Renewable energy company Neoen plans to expand its Hornsdale Power Reserve battery array in South Australia, strengthening its position as the largest utility-scale battery in the world.
The company plans to expand the Tesla Big Battery’s capacity by 50% to 150 MW/193.5 MWh, and expects the upgrade to be complete by mid-2020.
The project will be supported by a $15 million state government grant over five years through the Grid Scale Storage Fund, which is designed to accelerate the deployment of new storage projects in South Australia that can address the intermittency of the state’s electricity supply.
The project will also benefit from $8 million in funding from the Australian Renewable Energy Agency (ARENA) through its Advancing Renewables Program, and will be the first Australian project to benefit from debt financing support from the Clean Energy Finance Corporation.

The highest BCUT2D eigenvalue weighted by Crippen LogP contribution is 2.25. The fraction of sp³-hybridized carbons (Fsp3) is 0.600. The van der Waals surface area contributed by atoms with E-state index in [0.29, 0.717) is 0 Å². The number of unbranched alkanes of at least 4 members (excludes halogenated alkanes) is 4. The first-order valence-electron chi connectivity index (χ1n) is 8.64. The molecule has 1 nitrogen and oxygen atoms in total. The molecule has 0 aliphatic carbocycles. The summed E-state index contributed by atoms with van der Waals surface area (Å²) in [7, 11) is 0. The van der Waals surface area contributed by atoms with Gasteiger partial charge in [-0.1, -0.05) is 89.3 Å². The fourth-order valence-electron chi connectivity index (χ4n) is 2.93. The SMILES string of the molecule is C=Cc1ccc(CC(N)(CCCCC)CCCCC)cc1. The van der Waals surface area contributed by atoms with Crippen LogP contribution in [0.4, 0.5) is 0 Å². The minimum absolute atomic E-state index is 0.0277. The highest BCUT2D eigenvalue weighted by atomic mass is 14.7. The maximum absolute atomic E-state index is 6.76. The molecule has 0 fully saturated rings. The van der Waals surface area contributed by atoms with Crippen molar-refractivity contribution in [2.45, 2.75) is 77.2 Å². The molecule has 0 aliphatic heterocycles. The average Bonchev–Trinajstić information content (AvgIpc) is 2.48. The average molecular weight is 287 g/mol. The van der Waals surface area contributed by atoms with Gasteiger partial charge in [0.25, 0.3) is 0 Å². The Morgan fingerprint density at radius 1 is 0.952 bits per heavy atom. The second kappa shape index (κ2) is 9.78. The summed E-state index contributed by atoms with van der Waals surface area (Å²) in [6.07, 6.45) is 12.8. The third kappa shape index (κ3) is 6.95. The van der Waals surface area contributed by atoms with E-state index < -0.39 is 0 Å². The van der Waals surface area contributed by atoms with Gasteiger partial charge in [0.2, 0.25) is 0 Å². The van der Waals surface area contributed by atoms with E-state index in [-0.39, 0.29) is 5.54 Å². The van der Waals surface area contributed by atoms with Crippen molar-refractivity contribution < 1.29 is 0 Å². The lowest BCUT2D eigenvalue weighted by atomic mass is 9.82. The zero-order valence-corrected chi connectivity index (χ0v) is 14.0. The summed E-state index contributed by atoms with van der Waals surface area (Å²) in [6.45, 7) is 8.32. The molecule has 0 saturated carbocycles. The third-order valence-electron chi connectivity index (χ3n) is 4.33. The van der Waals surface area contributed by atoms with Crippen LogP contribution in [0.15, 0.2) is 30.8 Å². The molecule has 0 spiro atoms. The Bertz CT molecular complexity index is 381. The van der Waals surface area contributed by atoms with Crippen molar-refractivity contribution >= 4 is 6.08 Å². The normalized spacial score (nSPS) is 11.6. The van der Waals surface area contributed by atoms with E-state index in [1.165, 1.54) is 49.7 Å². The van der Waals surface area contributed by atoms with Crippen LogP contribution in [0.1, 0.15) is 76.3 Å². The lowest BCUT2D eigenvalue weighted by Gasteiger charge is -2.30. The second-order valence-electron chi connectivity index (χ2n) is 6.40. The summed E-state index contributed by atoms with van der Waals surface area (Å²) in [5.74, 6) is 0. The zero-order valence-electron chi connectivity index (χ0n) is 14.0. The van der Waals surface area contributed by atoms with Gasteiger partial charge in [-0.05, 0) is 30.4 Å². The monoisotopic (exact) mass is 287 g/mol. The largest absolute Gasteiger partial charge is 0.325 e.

The initial Tesla Big Battery was installed alongside Neon’s 315 MW Hornsdale Wind Farm in late 2017.
The expanded battery will be the first grid-scale battery in Australia to provide inertia benefits to the National Electricity Market, helping to protect the security of the state’s power grid by keeping frequency consistent.
ARENA CEO Darren Miller said large-scale batteries are set to play a key role in ensuring Australia maintains a reliable supply of power as it transitions to renewable energy.
“Along with providing essential services to the South Australian grid, this will help to inform changes to our rules and regulations to value these new services and help other batteries enter the market on a commercial basis,” he said.
“We hope this project will not only demonstrate the versatility of batteries in providing a range of grid services but also help pave the way for market reform.”
Renewable energy sources already account for more than 50% of the electricity generated in South Australia.
The state’s 22 major wind farms and three large-scale solar PV producers, as well as the rooftop solar panels installed on an estimated one in three households, often supply more than 100% of the state’s daytime energy demands.
Published at Thu, 21 Nov 2019 13:00:00 +0000